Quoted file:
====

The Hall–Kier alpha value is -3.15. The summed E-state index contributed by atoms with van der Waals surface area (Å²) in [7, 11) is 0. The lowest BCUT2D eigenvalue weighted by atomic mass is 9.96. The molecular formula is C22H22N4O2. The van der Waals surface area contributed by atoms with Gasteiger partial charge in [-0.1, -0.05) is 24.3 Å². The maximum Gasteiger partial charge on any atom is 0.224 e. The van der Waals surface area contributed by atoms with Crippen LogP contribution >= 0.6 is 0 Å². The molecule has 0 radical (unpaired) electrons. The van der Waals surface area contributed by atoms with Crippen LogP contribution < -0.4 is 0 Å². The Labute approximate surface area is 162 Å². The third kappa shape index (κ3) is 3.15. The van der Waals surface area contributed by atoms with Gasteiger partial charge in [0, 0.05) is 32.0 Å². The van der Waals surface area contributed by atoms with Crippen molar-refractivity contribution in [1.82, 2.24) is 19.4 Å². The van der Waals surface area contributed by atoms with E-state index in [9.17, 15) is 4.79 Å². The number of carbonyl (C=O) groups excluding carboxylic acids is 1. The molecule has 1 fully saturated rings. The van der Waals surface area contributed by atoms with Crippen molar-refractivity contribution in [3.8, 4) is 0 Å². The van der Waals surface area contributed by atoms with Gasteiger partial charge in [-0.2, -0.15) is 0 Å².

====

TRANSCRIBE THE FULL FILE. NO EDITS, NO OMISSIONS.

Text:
The Hall–Kier alpha value is -3.15. The summed E-state index contributed by atoms with van der Waals surface area (Å²) in [7, 11) is 0. The lowest BCUT2D eigenvalue weighted by atomic mass is 9.96. The molecular formula is C22H22N4O2. The van der Waals surface area contributed by atoms with Gasteiger partial charge in [-0.1, -0.05) is 24.3 Å². The maximum Gasteiger partial charge on any atom is 0.224 e. The van der Waals surface area contributed by atoms with Crippen LogP contribution >= 0.6 is 0 Å². The molecule has 0 radical (unpaired) electrons. The van der Waals surface area contributed by atoms with Crippen LogP contribution < -0.4 is 0 Å². The Labute approximate surface area is 162 Å². The third kappa shape index (κ3) is 3.15. The van der Waals surface area contributed by atoms with Gasteiger partial charge in [0, 0.05) is 32.0 Å². The van der Waals surface area contributed by atoms with Crippen molar-refractivity contribution in [1.82, 2.24) is 19.4 Å². The van der Waals surface area contributed by atoms with E-state index in [9.17, 15) is 4.79 Å². The number of carbonyl (C=O) groups excluding carboxylic acids is 1. The molecule has 1 fully saturated rings. The van der Waals surface area contributed by atoms with Crippen molar-refractivity contribution in [3.8, 4) is 0 Å². The van der Waals surface area contributed by atoms with Gasteiger partial charge in [-0.2, -0.15) is 0 Å².